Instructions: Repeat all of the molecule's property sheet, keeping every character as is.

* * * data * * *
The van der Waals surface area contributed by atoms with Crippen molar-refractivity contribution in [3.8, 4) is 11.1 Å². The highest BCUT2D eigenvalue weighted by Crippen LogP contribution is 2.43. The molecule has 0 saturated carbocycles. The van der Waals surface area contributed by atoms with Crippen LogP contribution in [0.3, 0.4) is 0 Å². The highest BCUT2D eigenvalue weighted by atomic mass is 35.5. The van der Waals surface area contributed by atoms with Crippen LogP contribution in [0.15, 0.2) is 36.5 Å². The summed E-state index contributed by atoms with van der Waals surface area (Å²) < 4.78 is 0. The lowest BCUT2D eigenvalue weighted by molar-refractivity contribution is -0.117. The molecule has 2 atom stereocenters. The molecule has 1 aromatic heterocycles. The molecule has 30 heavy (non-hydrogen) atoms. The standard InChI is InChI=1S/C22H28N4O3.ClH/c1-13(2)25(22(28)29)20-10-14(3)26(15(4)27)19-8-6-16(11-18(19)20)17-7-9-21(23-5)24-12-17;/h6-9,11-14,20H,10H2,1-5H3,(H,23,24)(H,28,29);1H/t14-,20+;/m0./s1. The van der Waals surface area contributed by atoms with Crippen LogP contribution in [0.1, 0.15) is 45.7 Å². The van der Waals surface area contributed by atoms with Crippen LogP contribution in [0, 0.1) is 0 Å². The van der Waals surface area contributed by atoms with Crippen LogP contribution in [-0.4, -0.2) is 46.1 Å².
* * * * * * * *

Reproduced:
The van der Waals surface area contributed by atoms with Crippen molar-refractivity contribution in [3.8, 4) is 11.1 Å². The highest BCUT2D eigenvalue weighted by Crippen LogP contribution is 2.43. The molecule has 0 saturated carbocycles. The van der Waals surface area contributed by atoms with Crippen LogP contribution in [0.3, 0.4) is 0 Å². The highest BCUT2D eigenvalue weighted by atomic mass is 35.5. The van der Waals surface area contributed by atoms with Crippen LogP contribution in [0.15, 0.2) is 36.5 Å². The summed E-state index contributed by atoms with van der Waals surface area (Å²) < 4.78 is 0. The lowest BCUT2D eigenvalue weighted by molar-refractivity contribution is -0.117. The molecule has 2 atom stereocenters. The molecule has 1 aromatic heterocycles. The molecule has 30 heavy (non-hydrogen) atoms. The standard InChI is InChI=1S/C22H28N4O3.ClH/c1-13(2)25(22(28)29)20-10-14(3)26(15(4)27)19-8-6-16(11-18(19)20)17-7-9-21(23-5)24-12-17;/h6-9,11-14,20H,10H2,1-5H3,(H,23,24)(H,28,29);1H/t14-,20+;/m0./s1. The van der Waals surface area contributed by atoms with Crippen LogP contribution in [0.1, 0.15) is 45.7 Å². The van der Waals surface area contributed by atoms with Crippen LogP contribution in [0, 0.1) is 0 Å². The van der Waals surface area contributed by atoms with Crippen LogP contribution in [-0.4, -0.2) is 46.1 Å².